And remember: the best place to introduce conflict is right at the very beginning. The start of the conflict is called the inciting incident. A good inciting incident presents a problem that your character can’t just walk away from or decide to be a bystander to; it should force them to make a choice. A good piece of advice to remember when struggling with where to start your plot is to begin as close to the end, climax, and/or resolution as possible. Try working backwards!
Getting the inciting incident right can be the key to establishing a great plot, as it requires you to answer two big questions:
- What is this story about?
- Where is this all going?
You just solved the first one by laying down your conflict. Congrats! And if you want to start your story as close to the end as possible, that means deciding how the story is going to end, which is just as important so you don’t end up rambling endlessly about what your character feels like doing today, or worse, inventing frustrating minor conflicts with no end in sight. (This is the same type of slow poison responsible for the death of 15-season TV shows.)
Cause and Effect
Your inciting incident will also help you get started with another one of the essential, defining features of plot. If conflict drives your story, cause and effect hold it together. Conflict helps you decide what your scenes are going to be about, while cause and effect help you decide what those scenes will contain, how they’ll progress, and what order they’ll go in. Your inciting incident is already your first big “cause.” Then, you’ll need to decide not just what happens next, but why it should happen next according to your inciting incident. A good story is a chain reaction, and while of course it’s never taboo to include some scenes that are slower (the rise and fall of action is also important to a dynamic plot and a pleasant reading experience!) to establish worldbuilding or character development, scenes should usually be tied to the plot, triggered by the events before them, and necessary to the events after them.
A good trick to use when planning is to start every scene description or summary with a “because” statement.
- The inciting incident: Princess Leia Organa’s ship is intercepted by Darth Vader, who is trying to stop the rebels from using the plans to the Death Star to destroy it and defeat the Empire. (See how we know the conflict of this universe now, too?)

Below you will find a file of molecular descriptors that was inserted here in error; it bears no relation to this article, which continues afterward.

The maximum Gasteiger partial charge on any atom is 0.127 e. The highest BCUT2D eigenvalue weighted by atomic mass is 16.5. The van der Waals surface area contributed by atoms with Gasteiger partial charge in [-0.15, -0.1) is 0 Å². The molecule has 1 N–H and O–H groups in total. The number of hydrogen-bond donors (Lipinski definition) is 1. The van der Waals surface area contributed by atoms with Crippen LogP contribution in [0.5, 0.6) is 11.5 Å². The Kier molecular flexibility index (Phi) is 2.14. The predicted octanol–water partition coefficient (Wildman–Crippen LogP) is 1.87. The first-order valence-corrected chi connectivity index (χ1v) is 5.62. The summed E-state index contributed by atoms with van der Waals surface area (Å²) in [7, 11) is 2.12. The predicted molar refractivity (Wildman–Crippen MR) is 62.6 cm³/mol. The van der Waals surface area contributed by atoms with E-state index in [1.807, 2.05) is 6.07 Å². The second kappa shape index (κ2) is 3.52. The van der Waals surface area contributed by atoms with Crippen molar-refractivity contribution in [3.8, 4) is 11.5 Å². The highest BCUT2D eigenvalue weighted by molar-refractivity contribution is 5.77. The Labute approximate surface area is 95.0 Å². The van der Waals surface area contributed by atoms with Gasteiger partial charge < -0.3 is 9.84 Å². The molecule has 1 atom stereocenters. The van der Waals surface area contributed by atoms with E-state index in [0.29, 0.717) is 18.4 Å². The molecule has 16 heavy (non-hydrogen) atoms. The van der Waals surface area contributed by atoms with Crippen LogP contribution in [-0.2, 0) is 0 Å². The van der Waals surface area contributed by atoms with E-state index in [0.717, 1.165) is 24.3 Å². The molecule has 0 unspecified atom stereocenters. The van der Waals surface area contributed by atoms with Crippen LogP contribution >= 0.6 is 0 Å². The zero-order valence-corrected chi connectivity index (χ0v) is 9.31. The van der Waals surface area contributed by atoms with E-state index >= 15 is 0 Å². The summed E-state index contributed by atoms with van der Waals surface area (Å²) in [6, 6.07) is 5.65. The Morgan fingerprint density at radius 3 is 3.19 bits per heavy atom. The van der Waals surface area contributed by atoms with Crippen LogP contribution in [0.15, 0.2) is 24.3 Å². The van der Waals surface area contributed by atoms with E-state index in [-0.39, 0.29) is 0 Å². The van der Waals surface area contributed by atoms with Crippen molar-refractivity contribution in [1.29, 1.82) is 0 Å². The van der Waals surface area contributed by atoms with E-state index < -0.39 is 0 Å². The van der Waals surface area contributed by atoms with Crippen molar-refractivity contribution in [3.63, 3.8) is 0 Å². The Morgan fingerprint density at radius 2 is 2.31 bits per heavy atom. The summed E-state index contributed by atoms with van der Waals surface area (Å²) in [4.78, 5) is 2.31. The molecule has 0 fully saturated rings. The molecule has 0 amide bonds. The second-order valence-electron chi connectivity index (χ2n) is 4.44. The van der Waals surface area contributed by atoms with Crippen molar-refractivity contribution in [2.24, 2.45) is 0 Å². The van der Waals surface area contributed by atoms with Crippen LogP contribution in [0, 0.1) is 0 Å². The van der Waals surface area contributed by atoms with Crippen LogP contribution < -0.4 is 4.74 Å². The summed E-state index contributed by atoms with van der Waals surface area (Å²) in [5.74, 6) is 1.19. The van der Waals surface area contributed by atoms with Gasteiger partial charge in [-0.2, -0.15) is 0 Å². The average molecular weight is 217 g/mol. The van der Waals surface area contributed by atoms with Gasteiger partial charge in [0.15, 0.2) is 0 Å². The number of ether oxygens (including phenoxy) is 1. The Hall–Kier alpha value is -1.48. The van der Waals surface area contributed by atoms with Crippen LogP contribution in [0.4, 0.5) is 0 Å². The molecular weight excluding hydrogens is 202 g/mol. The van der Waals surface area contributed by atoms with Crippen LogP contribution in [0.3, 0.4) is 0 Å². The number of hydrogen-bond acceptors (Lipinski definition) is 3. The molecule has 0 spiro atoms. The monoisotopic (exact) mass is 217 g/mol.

- Because Leia’s ship was intercepted, the Death Star plans are in jeopardy, so she hides them in a droid to and ejects them to safety along with a message to Obi-Wan Kenobi asking for his help.
- Because the droids were ejected, they end up in the hands of Luke Skywalker, who sees the message, but because of the importance of their mission, R2 escapes in search of Kenobi.
- Because R2 escapes, Luke has to go searching for him, and finds Kenobi himself.
And of course, if you’ve seen Star Wars, you know the rest from here. Luke learns about his destiny and decides to set off on his journey to rescue Leia and bring the Death Star plans to the rebels. Ta da! Cause and effect. Getting a good cause and effect chain going can give you a sense of momentum as you plan, too, making the entire process much smoother.
These suggestions are not the end-all be-all of plotting. Your story is as unique as you are as a writer and will always require some individual creativity. You know your work best!
As challenging as plotting can be, it’s also one of the most rewarding parts of crafting your story, and once you’ve nailed it, it’s worth celebrating. Try setting yourself up for success by starting with a simple outline and build as you go—you may find plotting your novel is much less daunting than you thought. You’ve got this! Good luck, and happy plotting!
written by Sophie Lanctot